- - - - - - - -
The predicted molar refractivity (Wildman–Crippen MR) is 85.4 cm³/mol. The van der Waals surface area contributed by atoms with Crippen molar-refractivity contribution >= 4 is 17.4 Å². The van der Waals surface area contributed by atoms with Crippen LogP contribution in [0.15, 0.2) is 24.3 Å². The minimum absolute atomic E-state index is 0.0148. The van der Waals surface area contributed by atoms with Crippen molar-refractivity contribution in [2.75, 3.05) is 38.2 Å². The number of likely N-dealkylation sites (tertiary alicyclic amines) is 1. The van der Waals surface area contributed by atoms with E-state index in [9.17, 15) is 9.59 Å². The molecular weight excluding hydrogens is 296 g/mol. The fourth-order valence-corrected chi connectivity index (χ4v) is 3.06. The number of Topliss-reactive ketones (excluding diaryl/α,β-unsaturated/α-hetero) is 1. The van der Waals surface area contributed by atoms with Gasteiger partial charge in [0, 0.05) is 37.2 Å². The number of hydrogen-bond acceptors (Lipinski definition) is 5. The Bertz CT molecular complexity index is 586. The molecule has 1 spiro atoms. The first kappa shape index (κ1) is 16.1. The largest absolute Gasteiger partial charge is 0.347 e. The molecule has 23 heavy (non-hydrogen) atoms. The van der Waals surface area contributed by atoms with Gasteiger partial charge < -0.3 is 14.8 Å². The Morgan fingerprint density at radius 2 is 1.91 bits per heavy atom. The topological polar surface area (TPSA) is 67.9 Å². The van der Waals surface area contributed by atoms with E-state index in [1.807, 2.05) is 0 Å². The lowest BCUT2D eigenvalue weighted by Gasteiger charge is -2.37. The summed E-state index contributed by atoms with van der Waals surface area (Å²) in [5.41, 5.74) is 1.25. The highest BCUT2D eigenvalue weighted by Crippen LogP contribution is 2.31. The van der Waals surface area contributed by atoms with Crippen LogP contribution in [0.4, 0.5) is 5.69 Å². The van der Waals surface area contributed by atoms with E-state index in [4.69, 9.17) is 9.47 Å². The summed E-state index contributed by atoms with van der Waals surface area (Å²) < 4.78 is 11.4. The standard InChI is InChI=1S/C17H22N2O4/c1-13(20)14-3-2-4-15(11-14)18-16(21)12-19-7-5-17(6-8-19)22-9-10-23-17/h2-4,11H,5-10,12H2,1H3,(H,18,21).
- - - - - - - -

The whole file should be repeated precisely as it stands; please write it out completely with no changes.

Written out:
The predicted molar refractivity (Wildman–Crippen MR) is 85.4 cm³/mol. The van der Waals surface area contributed by atoms with Crippen molar-refractivity contribution >= 4 is 17.4 Å². The van der Waals surface area contributed by atoms with Crippen LogP contribution in [0.15, 0.2) is 24.3 Å². The minimum absolute atomic E-state index is 0.0148. The van der Waals surface area contributed by atoms with Crippen molar-refractivity contribution in [2.75, 3.05) is 38.2 Å². The number of likely N-dealkylation sites (tertiary alicyclic amines) is 1. The van der Waals surface area contributed by atoms with E-state index in [9.17, 15) is 9.59 Å². The molecular weight excluding hydrogens is 296 g/mol. The fourth-order valence-corrected chi connectivity index (χ4v) is 3.06. The number of Topliss-reactive ketones (excluding diaryl/α,β-unsaturated/α-hetero) is 1. The van der Waals surface area contributed by atoms with Gasteiger partial charge in [0, 0.05) is 37.2 Å². The number of hydrogen-bond acceptors (Lipinski definition) is 5. The Bertz CT molecular complexity index is 586. The molecule has 1 spiro atoms. The first kappa shape index (κ1) is 16.1. The largest absolute Gasteiger partial charge is 0.347 e. The molecule has 23 heavy (non-hydrogen) atoms. The van der Waals surface area contributed by atoms with Gasteiger partial charge < -0.3 is 14.8 Å². The Morgan fingerprint density at radius 2 is 1.91 bits per heavy atom. The topological polar surface area (TPSA) is 67.9 Å². The van der Waals surface area contributed by atoms with E-state index in [1.807, 2.05) is 0 Å². The lowest BCUT2D eigenvalue weighted by Gasteiger charge is -2.37. The summed E-state index contributed by atoms with van der Waals surface area (Å²) in [5.41, 5.74) is 1.25. The highest BCUT2D eigenvalue weighted by Crippen LogP contribution is 2.31. The van der Waals surface area contributed by atoms with Crippen LogP contribution in [0.4, 0.5) is 5.69 Å². The van der Waals surface area contributed by atoms with E-state index in [4.69, 9.17) is 9.47 Å². The summed E-state index contributed by atoms with van der Waals surface area (Å²) < 4.78 is 11.4. The standard InChI is InChI=1S/C17H22N2O4/c1-13(20)14-3-2-4-15(11-14)18-16(21)12-19-7-5-17(6-8-19)22-9-10-23-17/h2-4,11H,5-10,12H2,1H3,(H,18,21).